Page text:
Anyway, enough preamble. I ran this first route whilst the UK was still very much still partially in lockdown which was at least partly responsible for how quiet it was.

Start/finishe: a (small, free) National Trust car park near Coldrum long barrow. If you wanted to get the train you could go to Cuxton and join the route from there without too much hassle or additional distance
Distance: 20km (ish)
Ascent/Descent: 428m
Highest point: 198m
Lowest point: 23m

Download route GPX file.

I hadn’t chosen the starting point for any particular reason other than it was a conveniently located car park, I hadn’t clocked that it was nominally a visitors’ car park for Coldrum long barrow.

Not that this would’ve meant anything to me (you can read lots more about it on the National Trust’s website).

But as I parked, early on a sunny Sunday morning at the end of May I spotted the signs and figured I’d take the (minuscule) detour to have a look at the long barrow.

I didn’t really know what to expect, from the track it didn’t look like much; a grassy bank, with a sign pointing out a partially overgrown footpath which disappeared around the side of the bank.

I stopped to read the sign, which told me, among other things, that the long barrow was the resting place of at least 22 neolithic people, was reckoned to be at least 5,000 years old (possibly even older) and that it bore a resemblance to other even older tombs found in northern Denmark.

I’m sure all of this was on my mind as I walked up the footpath, around and up onto the top of what was left of the long barrow.

The view stretched away down the valley in the early morning sunshine and some bells tinkled in the branches of a nearby oak tree (when I looked more closely I noticed loads of ribbons, bells and other things had been tied in the branches of the tree).

Apart from that it was totally silent, and completely peaceful.

I can’t quite accurately describe just how profoundly calm it felt.

The view down the valley from the top of coldrum long barrow

Oak tree next to coldrum long barrow

I don’t really know how long I was stood there, soaking in the silence, maybe no more than 10 minutes, but it was wonderful.

From there I started the route properly, heading uphill up the Wealdway (a well-signposted, clearly marked trail).

Along a path where the trees met and formed a canopy overhead (the shade was very welcome even this early in the morning).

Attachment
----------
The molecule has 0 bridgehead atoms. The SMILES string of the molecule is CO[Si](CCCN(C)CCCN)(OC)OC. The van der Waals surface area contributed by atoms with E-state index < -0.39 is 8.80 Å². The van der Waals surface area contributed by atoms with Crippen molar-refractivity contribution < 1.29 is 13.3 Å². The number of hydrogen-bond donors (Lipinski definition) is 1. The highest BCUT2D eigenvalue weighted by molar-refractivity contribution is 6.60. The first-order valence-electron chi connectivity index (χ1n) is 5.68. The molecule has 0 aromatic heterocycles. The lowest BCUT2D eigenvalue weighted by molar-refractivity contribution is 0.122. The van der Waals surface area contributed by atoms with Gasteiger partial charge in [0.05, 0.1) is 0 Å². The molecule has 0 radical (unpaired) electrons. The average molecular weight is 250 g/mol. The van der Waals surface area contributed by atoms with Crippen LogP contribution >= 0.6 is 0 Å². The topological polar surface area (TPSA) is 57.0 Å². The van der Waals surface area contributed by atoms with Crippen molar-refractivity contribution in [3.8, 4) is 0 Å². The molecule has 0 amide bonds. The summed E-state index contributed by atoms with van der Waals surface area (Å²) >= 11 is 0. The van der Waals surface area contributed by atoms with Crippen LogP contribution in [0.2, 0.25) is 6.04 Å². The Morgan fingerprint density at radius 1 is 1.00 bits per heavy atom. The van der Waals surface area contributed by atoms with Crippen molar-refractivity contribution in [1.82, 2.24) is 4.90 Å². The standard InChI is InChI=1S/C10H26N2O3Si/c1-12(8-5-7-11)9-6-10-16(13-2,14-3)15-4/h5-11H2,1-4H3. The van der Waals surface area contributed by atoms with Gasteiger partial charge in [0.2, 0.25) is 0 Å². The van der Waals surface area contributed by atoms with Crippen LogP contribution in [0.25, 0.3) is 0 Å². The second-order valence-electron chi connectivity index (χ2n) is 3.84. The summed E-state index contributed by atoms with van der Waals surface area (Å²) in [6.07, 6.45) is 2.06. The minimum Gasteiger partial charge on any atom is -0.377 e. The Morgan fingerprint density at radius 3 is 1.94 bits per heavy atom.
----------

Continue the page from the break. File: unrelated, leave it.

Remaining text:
All throughout this first uphill section the quietness was the thing that I kept noticing. Not the near total silence that I’d experienced at the long barrow, there was by now plenty of insect and bird noise, but the total lack of any sort of ‘people sounds’. It was great.

Anyway, the uphill was pretty steep but didn’t last too long and soon I reached the top of the ridge.

From there it was an easy jog, downhill through a mix of woodland and along the edge of corn fields.

At points it felt like I was in another country, it definitely didn’t feel like the UK, just a few miles from the M20.

The view over fields near lower luddesdown

The ‘not UK’ vibes were probably strengthened by the vineyards that I found myself running through. Peppered with loads of field poppies and other wildflowers it was an absolutely beautiful landscape to find myself running through.

Field poppies running up the middle of the path through a vineyard

The first half of the route follows the Wealdway, however at about 10km (at Luddesdown) the route departs to head east to join up with the North Downs Way.

This ‘joining’ section has the only real bit of ‘on road’ running, the lane was very very quiet (there were 2 cars when I did it) but do pay attention and make sure any vehicles have a chance of seeing you.

When you rejoin the North Downs Way the route starts to head uphill again, and keep an eye out for the mountain bikers who share the trail (the day I was running they mostly seemed to be heading the opposite direction to me so were easy to spot).

The North Downs Way is wide, well signposted and well maintained. As a result the surroundings were a bit less interesting than they had been for the first half of the route, but there were still plenty of beautiful woodlands and wildflower meadows to enjoy.

A wildflower meadow on the North Downs Way in Kent

Towards the end, the North Downs Way briefly merges with the Pilgrim’s Way (the historic route taken by pilgrim’s from Winchester to Canterbury) and its a straight shot back to the car park at Coldrum.

I took my customary tumble (you’ll hear lots more about these) on this final stretch and got back to the car slightly bloody and very dusty but beaming from ear to ear. It is an absolutely beautiful route, run in beautiful weather, I think I encountered fewer than 20 people all morning which is a good thing in my book.

There are a couple of pubs en route but nothing in the way of shops or toilets so bear that in mind.

Anyway, highly recommended.

400 words #003: Shopping without a clue

I bought some face masks recently.

It was one of the most overwhelming and baffling shopping experiences of my life.